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Posts Tagged ‘Ari Melber’

Morning Media Newsfeed: Pulitzers Announced | Google Buys Drone Maker | Relativity Eyes Maker Studios

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2014 Pulitzer Prizes Announced (FishbowlNY)
The Pulitzer Prizes celebrate the best of the best, and Monday we learned the latest recipients of journalism’s highest honor. TVNewser The Washington Post and the U.S. edition of The Guardian have won the award. They will share the Public Service award for their series of stories on NSA surveillance, as revealed by Edward Snowden, an NSA contractor who gave the top-secret information to the news organizations. The Pulitzer committee said the journalism was “marked by authoritative and insightful reports that helped the public understand how the disclosures fit into the larger framework of national security.” Politico Snowden immediately declared the decision “a vindication.” The reporting on the former government contractor’s leaks was led by journalists Glenn Greenwald and Ewan McAskill at The Guardian, Barton Gellman at the Post, and Laura Poitras, who worked with both newspapers. NYT The Boston Globe won the breaking news prize for its coverage of the Boston Marathon bombing, which killed three people and wounded at least 260. The Post won a second award, for explanatory journalism. Eli Saslow, 31, a staff writer, won for a series of articles on American families that rely on the federal food stamp program. GalleyCat Author Donna Tartt won the Pulitzer Prize for fiction for her book The Goldfinch. The novel about an orphan also won Amazon’s Best Books of the Month “Spotlight Pick” in October 2013 and was shortlisted for 2013 National Book Critics Circle Award.

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Morning Media Newsfeed: NYT Unveils Redesign | MSNBC to Rotate Noon Cast | Thompson In, Klein Out?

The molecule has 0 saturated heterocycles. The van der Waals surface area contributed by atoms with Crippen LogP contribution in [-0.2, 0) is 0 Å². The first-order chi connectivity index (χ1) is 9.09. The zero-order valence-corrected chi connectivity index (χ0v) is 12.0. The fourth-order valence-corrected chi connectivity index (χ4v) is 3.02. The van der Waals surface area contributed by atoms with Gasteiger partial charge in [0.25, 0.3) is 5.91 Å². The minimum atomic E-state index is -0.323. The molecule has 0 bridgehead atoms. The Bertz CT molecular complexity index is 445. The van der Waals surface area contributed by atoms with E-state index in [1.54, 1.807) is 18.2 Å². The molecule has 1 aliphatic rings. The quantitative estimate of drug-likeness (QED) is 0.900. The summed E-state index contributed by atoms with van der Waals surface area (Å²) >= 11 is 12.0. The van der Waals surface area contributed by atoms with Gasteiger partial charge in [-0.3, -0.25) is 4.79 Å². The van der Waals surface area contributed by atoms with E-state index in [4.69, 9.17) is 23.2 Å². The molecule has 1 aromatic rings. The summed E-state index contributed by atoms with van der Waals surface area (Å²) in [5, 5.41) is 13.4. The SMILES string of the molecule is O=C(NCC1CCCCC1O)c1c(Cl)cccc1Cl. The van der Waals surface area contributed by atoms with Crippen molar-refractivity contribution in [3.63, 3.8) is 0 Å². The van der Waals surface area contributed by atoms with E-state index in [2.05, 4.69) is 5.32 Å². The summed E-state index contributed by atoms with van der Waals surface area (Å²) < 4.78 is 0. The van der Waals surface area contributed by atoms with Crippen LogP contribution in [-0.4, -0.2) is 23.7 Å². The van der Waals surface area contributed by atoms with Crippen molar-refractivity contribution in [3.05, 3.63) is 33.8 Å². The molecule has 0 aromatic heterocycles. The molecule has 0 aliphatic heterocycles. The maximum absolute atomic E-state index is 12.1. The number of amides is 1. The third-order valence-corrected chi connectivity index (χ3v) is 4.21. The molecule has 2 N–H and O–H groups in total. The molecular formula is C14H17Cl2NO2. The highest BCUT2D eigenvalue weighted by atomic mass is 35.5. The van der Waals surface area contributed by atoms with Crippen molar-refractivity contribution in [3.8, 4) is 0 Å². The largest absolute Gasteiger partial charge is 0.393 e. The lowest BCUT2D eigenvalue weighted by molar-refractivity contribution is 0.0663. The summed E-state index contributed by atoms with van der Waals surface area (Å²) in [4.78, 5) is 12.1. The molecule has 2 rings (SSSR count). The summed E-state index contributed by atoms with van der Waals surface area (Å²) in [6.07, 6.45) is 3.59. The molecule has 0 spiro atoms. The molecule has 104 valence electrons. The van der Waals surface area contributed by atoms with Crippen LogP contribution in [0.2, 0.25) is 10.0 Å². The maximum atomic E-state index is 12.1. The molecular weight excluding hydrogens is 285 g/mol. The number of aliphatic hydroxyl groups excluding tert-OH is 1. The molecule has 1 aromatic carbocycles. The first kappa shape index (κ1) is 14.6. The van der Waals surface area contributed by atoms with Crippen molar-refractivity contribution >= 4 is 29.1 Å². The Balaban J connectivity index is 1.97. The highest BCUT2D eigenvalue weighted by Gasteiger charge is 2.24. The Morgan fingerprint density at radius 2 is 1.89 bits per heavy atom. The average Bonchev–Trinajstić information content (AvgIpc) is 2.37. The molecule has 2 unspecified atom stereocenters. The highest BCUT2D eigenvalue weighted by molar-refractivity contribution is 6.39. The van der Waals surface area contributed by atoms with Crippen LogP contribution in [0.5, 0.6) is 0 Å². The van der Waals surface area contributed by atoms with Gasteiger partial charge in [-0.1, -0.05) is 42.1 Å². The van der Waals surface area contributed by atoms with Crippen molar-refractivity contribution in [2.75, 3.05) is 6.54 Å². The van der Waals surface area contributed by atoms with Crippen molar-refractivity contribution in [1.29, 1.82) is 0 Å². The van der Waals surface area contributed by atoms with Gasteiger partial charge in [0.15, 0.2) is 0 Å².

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New York Times Redesign Points to Future of Online Publishing (CNNMoney)
The last time The New York Times embarked on a wholesale redesign of its website, in 2006, the iPhone wasn’t on the market. Tablets like the iPad were still years away. So the new design that the Times unveiled Wednesday is generating much interest within the journalism industry, both for what it says about the Times and about the future of online publishing. Mashable There are no drastic changes. Gone are the blue headlines and the lengthy sidebar in favor of a grayer digital lady with more white space. But the site feels more like The New York Times than NYTimes.com. “We’re leaning more heavily on the site to maintain our identity,” says Ian Adelman, the director of digital design for the Times. Capital New York It will take a while for the redesign to settle with critics, but judged by the usual Day One tests, it’s a success: It was delivered on time, and to us seems relatively bug-free. But the process, which took two years and the work of 40 people round the clock (and 80 people all together over the life of the project), wasn’t easy. NYT / Public Editor’s Journal Many readers and outside commentators called the redesign cleaner and easier to navigate. One reader, Larry Hollon, wrote to me, in part: “The new digital format is fantastic. It’s clean, easy to read, lots of white space and it organizes information in a way that is very accessible. Thank the appropriate designers. It’s great.” Still, not everyone was happy. Slate / CultureBox No doubt a large reason for the collective shrug at the Times redesign is the fact that little has changed that affects our strategies of consumption. The Times’ editors still signal what they judge most important through the front page, which remains three columns of text with a big picture. Gone, finally, are the blue-hued headlines, which at this point were so outdated they’d nearly traveled past obsolete to retro-chic, a living monument to the Web of Yore, when primitive browsers would not click anything that wasn’t blue. Now, headlines look as they do in the Times’ print edition.

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Trump Twitter Roundup: Media Reacts to The Donald’s Decision Not to Run for President

Donald Trump announced at an NBC event on Monday that he wouldn’t run for president after all. Of course, in true-Trump style, he first explained that if he had decided to run, “I would be able to win the primary and ultimately, the general election.”

Here is his statement:

This decision does not come easily or without regret; especially when my potential candidacy continues to be validated by ranking at the top of the Republican contenders in polls across the country,” he added. “I maintain the strong conviction that if I were to run, I would be able to win the primary and ultimately, the general election. I have spent the past several months unofficially campaigning and recognize that running for public office cannot be done half heartedly. Ultimately, however, business is my greatest passion and I am not ready to leave the private sector.